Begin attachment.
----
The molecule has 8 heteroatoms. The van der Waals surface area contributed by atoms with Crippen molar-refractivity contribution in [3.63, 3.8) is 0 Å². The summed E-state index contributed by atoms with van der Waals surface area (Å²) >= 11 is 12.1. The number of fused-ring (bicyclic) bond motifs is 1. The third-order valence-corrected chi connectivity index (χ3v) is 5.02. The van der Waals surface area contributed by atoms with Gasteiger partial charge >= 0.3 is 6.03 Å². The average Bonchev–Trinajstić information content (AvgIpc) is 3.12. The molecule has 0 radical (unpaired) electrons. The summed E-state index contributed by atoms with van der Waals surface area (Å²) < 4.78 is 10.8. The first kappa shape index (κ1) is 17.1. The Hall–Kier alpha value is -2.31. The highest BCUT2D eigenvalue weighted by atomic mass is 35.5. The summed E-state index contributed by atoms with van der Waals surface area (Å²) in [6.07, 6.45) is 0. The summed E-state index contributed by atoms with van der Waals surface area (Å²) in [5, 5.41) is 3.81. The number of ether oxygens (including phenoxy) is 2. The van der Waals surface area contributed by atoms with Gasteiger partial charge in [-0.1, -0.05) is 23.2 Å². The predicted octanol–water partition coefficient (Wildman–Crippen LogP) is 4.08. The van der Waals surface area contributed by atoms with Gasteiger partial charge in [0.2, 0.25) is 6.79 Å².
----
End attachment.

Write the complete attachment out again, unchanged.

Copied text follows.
The molecule has 8 heteroatoms. The van der Waals surface area contributed by atoms with Crippen molar-refractivity contribution in [3.63, 3.8) is 0 Å². The summed E-state index contributed by atoms with van der Waals surface area (Å²) >= 11 is 12.1. The number of fused-ring (bicyclic) bond motifs is 1. The third-order valence-corrected chi connectivity index (χ3v) is 5.02. The van der Waals surface area contributed by atoms with Gasteiger partial charge >= 0.3 is 6.03 Å². The average Bonchev–Trinajstić information content (AvgIpc) is 3.12. The molecule has 0 radical (unpaired) electrons. The summed E-state index contributed by atoms with van der Waals surface area (Å²) < 4.78 is 10.8. The first kappa shape index (κ1) is 17.1. The Hall–Kier alpha value is -2.31. The highest BCUT2D eigenvalue weighted by atomic mass is 35.5. The summed E-state index contributed by atoms with van der Waals surface area (Å²) in [6.07, 6.45) is 0. The summed E-state index contributed by atoms with van der Waals surface area (Å²) in [5, 5.41) is 3.81. The number of ether oxygens (including phenoxy) is 2. The van der Waals surface area contributed by atoms with Gasteiger partial charge in [-0.1, -0.05) is 23.2 Å². The predicted octanol–water partition coefficient (Wildman–Crippen LogP) is 4.08. The van der Waals surface area contributed by atoms with Gasteiger partial charge in [0.2, 0.25) is 6.79 Å².